Our next guest blogger, Afsheen Sharifzadeh, shares an experience that is all too familiar to many of us. The intersection of culture, tradition and university.
Thank you Afsheen!
Read his experience below!
Growing up Iranian-American is a medley tournament of sorts. It’s a circus balancing act with your you, a profound backgammon match versus society’s woes to assimilate, a game of charades in two or three languages, and the finale is a 2,500 year-old relay race with your forefathers.
As the first generation of American-born Iranians comes of age, we face a classic conundrum not unfamiliar to other diasporas. The days of our parents dressing us in folk clothing on holidays, forcing us to attend weekend Persian language schools, and dragging us along to festive dinner parties is a chapter of a closed book in the life of our community. Now, we crack open a blank new volume and make our own inscriptions the way we like.
So, why not start at the university? For the many American born Iranians, the university student organizations are a thing to be cherished. They’re an opportunity for us to reconcile our Iranian identity with the imminent transformation into our adult selves. Here is a playground for us alone—the youth—to bring to life our own manifestations of the motherland.
When I revitalized this dying creed at Tufts University, with the help of an enthusiastic and devoted American partner, Alexa Stevens, our enterprise was met with an all-to-familiar air of skepticism. “Why do a bunch of American-borns—some not even Iranian by definition—give a hoot about this stuff,” the new-arrivals would grumble. “They can’t possibly know what it’s truly like to be Iranian, like ‘us.’”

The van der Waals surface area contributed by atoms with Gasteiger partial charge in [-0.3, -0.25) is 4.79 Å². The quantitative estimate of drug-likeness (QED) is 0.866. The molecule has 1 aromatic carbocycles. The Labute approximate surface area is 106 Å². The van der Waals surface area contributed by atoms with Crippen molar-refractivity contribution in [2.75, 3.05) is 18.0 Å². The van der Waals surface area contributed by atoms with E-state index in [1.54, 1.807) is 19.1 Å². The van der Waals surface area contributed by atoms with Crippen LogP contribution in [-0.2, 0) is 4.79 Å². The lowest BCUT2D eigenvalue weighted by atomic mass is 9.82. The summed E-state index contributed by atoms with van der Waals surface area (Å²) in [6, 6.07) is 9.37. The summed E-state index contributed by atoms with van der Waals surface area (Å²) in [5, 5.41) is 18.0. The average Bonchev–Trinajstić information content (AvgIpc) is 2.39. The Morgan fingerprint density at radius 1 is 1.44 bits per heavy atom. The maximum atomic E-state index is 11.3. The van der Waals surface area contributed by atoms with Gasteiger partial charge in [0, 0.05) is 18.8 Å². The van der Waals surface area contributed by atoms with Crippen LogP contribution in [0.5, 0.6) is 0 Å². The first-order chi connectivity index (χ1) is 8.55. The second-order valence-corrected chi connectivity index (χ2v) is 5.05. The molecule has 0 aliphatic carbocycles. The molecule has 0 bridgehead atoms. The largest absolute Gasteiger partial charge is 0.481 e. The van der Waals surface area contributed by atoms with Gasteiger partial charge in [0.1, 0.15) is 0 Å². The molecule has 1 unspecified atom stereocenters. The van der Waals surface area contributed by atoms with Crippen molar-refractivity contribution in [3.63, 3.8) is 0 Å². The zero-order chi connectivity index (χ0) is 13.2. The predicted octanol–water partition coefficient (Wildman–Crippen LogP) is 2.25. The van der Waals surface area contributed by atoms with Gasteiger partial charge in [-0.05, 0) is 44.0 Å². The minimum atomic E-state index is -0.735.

The answer is that the Iranian paradigm is not a monolith. Iran has many narratives. Iran is not in a language, in any particular religion, in mode of dress or even in political borders. Iran is in a soul, in a mindset, and most of all, in a will.
And so our humble group at Tufts took on the challenge of instilling that will within ourselves— to gather around and enjoy traditional food, to speak Persian with each other, to enchant our friends with stories of our homeland and relatives, to organize educational discussions and film screenings for the public, and to orchestrate vibrant holiday celebrations replete with food, dance, music performances and displays. Some of us were Persian, Azeri, Kurdish or Afghan. Some were Jewish or Armenian, some Parsi, and some American or other. The will, however, was one—that of symphonizing our own semblance of the greater Iranian legacy.
Have we moved mountains? Not yet. But it’s on the horizon. Because will is the secret to winning the millennia-old relay race, and now nothing can stop us. Because we know that whether in the sanctuary of a small American university’s multipurpose room, in a stranger’s living room in some far-flung corner of the world, on the thoroughfares of some unfamiliar city or a chance encounter at sea, any two of us will come together and make our own Iran. After all, we’ve already done it once.